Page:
The Atlantic coast never appealed to the Spanish conquistadors, and repelled by disease, endless jungle, dangerous snakes and persistent biting insects, they quickly made tracks for the more hospitable Pacific zone. As a result, Spanish influence was never as great along this seaboard as elsewhere. English, French and Dutch buccaneers had been plying the coast since the late 1500s, and it was they who first made contact with the Miskito, Sumu and Rama peoples who populated the area. Today the ethnicity of the region is complex, and the east can feel like another country. The indigenous peoples mixed with slaves brought from Africa and Jamaica to work in the region’s fruit plantations, and while many inhabitants are Afro-American in appearance, others have Amerindian features, and some combine both with European traits. Creole English is still widely spoken.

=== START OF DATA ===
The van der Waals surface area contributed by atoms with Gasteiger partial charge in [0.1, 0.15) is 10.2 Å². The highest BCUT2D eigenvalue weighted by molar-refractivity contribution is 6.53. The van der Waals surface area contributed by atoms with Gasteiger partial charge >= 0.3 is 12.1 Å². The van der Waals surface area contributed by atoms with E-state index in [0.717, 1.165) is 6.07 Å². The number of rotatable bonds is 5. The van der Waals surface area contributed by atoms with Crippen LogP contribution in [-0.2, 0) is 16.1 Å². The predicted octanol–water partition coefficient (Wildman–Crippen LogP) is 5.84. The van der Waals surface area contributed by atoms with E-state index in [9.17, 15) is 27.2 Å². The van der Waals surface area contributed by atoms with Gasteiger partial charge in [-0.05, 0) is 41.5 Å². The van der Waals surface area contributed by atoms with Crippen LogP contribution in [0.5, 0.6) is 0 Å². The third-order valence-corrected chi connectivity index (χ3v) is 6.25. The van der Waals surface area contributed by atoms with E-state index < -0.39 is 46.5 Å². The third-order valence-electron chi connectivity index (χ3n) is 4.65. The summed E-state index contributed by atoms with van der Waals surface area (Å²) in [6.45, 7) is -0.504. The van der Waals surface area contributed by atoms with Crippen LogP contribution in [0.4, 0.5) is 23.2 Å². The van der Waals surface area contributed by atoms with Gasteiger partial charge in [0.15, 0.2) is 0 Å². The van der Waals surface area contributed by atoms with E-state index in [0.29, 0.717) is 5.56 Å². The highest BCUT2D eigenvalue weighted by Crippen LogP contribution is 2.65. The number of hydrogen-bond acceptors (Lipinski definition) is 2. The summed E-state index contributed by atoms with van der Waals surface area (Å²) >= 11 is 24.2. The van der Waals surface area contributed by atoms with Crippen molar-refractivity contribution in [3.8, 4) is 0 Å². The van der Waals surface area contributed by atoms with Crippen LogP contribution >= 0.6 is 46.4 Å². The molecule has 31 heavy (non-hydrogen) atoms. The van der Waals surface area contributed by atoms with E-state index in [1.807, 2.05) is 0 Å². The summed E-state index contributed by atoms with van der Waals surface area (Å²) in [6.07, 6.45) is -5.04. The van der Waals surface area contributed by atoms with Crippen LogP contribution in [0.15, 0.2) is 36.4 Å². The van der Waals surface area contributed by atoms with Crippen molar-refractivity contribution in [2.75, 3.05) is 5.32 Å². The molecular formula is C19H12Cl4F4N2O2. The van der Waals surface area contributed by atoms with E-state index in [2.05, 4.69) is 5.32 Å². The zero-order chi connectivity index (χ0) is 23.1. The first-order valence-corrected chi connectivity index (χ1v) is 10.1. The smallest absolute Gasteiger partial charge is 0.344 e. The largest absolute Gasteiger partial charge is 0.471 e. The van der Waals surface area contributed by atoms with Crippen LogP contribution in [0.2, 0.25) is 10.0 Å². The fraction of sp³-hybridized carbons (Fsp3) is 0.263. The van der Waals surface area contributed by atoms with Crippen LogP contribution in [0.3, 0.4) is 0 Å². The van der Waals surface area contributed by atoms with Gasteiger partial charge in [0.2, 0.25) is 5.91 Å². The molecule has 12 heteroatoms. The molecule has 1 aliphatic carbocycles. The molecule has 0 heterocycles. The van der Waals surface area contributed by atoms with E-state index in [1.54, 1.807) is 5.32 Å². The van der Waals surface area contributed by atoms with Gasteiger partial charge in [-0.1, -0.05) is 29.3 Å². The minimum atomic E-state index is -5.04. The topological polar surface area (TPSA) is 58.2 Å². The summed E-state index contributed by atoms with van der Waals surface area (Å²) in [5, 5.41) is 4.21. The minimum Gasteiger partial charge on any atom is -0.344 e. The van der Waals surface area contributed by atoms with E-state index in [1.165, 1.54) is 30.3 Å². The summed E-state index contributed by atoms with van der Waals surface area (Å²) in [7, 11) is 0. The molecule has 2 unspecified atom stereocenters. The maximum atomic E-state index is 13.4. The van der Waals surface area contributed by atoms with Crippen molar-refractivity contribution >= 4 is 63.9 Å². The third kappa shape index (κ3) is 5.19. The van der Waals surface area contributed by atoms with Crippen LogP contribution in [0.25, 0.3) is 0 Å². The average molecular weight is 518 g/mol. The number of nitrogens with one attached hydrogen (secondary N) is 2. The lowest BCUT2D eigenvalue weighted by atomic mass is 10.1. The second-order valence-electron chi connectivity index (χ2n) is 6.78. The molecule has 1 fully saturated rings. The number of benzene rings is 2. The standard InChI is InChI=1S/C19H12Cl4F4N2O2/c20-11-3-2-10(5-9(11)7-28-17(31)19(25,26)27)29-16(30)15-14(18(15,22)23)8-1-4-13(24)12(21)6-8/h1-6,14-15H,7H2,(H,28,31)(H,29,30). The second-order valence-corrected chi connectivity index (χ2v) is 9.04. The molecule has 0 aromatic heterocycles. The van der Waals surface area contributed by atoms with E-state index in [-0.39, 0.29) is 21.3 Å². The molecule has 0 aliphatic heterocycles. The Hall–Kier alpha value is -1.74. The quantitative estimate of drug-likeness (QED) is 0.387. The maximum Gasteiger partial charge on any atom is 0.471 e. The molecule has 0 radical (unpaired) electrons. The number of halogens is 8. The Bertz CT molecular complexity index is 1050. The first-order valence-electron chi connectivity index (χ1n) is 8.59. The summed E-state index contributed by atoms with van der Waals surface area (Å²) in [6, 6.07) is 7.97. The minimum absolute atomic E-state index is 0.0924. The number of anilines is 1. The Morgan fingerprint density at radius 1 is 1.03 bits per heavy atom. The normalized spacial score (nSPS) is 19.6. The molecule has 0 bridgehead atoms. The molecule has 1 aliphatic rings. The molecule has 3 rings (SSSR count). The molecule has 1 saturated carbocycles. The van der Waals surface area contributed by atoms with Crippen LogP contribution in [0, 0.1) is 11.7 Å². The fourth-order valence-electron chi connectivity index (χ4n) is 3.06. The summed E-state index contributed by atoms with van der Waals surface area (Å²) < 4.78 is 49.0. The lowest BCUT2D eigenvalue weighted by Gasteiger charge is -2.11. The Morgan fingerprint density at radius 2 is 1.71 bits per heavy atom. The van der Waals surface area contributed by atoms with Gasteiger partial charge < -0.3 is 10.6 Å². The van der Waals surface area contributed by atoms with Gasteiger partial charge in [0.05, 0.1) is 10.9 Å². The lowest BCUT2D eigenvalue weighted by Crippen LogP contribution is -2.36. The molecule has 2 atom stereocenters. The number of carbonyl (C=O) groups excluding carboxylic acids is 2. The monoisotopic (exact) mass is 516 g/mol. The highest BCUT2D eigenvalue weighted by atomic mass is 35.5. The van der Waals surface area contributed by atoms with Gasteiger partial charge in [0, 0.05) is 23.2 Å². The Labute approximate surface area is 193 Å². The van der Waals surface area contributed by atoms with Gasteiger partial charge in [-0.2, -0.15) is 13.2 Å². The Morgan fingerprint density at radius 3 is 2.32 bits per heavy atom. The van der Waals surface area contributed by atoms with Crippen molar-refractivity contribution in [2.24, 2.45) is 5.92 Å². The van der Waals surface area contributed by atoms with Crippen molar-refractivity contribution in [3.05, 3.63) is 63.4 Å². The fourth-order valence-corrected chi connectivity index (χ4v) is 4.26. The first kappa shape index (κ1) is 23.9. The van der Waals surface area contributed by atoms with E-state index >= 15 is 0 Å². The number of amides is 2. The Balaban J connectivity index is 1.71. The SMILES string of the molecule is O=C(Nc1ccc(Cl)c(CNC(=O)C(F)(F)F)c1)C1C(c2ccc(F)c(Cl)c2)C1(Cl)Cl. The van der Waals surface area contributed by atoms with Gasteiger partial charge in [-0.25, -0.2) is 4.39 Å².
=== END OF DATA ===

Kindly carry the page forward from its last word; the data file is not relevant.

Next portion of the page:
During the years of the Revolution and the Sandinista government, the FSLN met with suspicion on the Atlantic coast, which had never really trusted the government in Managua. The region was hit hard by conflict, and half the Miskito population went into exile in Honduras, while a much smaller number made their way to Costa Rica. In 1985 the Sandinistas tried to repair relations by granting the region political and administrative autonomy, creating the territories RAAN (Región Autonomista Atlántico Norte) and RAAS (Región Autonomista Atlántico Sur), though this only served to stir up further discontent, being widely seen as an attempt to split the Atlantic coast as a political force. Improvements to infrastructure (notably the resurfacing of the road to El Rama and the extension of the route right the way to Pearl Lagoon) show that the government has not forgotten the east coast, and tourism offers a route out, of sorts, but its profits remain focused on a handful of accessible destinations. As the jungles of the northeast are sacrificed for farmland and more Spanish-speakers from the west move to the Atlantic, this damp, diverse region is losing some of the qualities that make it so distinctive and appealing – but for now, this great, troubled region remains a land apart.

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